But he’s already playing at that level and can show he belongs. That’s to his benefit with four full seasons of varsity football up ahead.

The best thing I liked about McLaughlin was his honesty. He told me straight-up he did repeat a year of middle school. That happens all the time, but he stepped up and owned it.

McLaughlin would still be a major college prospect if he was in his slotted grade and about to be a high school sophomore. The tools are all there. That repeated year did not garner him those offers.

It just impressed me the way he explained why. What he did is kind of comically referred to these days as a “redshirt year” of middle school. I know several recent SEC quarterbacks that went that route.

“That was what I needed to do,” McLaughlin said. “Just physically getting there. I didn’t weigh a lot. My body wasn’t where I needed to be. I’m there now. Mentally was the big thing. Just getting myself prepared and with another year of just learning what I needed to learn. I’m ready now. That got me ready for high school and it was what I needed. It helped me a lot.”

No situations are exactly alike. That’s because no two people are the same. What works for one guy doesn’t always fit for another. He needed it. It worked to his benefit. That is the only thing that matters.

The current Aaron McLaughlin recruiting attention

McLaughlin has set his mind with a mature approach to all this recruiting stuff.

“I don’t know any school that is going to be there right now,” McLaughlin said. “I don’t have a favorite and I don’t have a least favorite or a fifth-best favorite. I’ve never been a fan of any school. The school I’m going to go to is the one that can prepare me for the next level and that needs me there and wants me there. I don’t know where it is going to be.”

What does he think about the Bulldogs?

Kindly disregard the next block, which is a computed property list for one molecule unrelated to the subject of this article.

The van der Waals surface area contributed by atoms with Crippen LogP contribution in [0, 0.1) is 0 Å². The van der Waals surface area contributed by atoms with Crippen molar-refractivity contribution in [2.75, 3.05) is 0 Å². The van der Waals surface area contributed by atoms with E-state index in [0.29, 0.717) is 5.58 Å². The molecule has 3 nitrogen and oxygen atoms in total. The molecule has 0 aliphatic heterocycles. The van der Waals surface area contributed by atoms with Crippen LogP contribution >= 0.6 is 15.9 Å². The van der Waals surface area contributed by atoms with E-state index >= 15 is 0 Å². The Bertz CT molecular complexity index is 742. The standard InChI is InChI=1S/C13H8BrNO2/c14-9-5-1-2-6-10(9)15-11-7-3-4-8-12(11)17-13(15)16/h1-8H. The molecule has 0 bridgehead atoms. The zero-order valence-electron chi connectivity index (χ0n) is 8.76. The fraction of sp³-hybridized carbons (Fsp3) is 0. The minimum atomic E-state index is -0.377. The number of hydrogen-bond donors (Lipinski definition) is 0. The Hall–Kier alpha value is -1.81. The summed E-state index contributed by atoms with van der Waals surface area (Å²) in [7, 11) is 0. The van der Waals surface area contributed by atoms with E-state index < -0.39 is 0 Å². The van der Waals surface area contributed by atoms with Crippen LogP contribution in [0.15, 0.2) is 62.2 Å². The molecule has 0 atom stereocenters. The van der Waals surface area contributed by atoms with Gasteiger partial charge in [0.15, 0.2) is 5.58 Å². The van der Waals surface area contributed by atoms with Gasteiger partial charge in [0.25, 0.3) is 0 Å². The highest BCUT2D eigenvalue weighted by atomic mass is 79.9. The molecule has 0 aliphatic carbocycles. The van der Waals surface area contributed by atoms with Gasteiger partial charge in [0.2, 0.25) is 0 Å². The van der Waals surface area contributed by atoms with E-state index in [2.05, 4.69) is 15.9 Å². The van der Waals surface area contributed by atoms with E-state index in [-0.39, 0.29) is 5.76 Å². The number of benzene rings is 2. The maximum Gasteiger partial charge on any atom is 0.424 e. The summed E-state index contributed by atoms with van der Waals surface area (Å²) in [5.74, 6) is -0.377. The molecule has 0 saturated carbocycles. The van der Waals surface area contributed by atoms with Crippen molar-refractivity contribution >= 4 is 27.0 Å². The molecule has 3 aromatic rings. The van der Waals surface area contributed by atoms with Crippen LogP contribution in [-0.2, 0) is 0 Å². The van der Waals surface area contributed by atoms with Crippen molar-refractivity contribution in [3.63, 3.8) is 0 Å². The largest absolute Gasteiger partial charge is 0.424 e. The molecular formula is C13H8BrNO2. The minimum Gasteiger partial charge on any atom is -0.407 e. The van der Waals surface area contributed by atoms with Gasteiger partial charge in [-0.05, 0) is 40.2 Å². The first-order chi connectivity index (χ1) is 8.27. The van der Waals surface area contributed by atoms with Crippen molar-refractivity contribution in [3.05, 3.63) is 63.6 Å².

“I took a visit there last year to G-Day,” McLaughin said. “I didn’t go this year. I’ve worked out for them at camps. But they want me to go out there and come back again. Georgia is a school that I am interested in.”

He said his parents went to FCS schools. That means there’s no family connection that will swing toward any big-time program.

Quarterbacks are different. 5-star QB Justin Fields is a rare exception right now. That’s because most of the elite arms have committed by the end of their junior year.

The Power 5 programs want to see that. It helps them build the great signing classes of backs, the offensive line hogs and the receivers around those prized arms.

“I’m going to commit when I feel ready to commit,” McLaughlin said. “When I like the school and feel like I should be there. I’m not going to rush it. I’m just going to commit when it feels like I am ready.”

More camp days at UGA this week

There are three days of camps up ahead at UGA this week. It will be ripe for a strong 7-on-7 tournament with a lot of Georgia high school teams on board.

It is a closed camp. Media that cover UGA football and recruiting will not be allowed to attend. There will be some top prospects in town. Central Gwinnett’s team will be there this week. The Black Knights will be led by Kentucky QB commit Jarren Williams.

Houston County will be there. The format will include lineman drills and the 7-on-7 format.

Tucker High School should also camp there this week. That group should include the likes of 4-star WR target Josh Vann and 4-star ILB Michael Harris. Both of those guys are big targets in the Class of 2018.

McEachern is also at UGA. The Indians have attended the UGA team camps on a regular basis.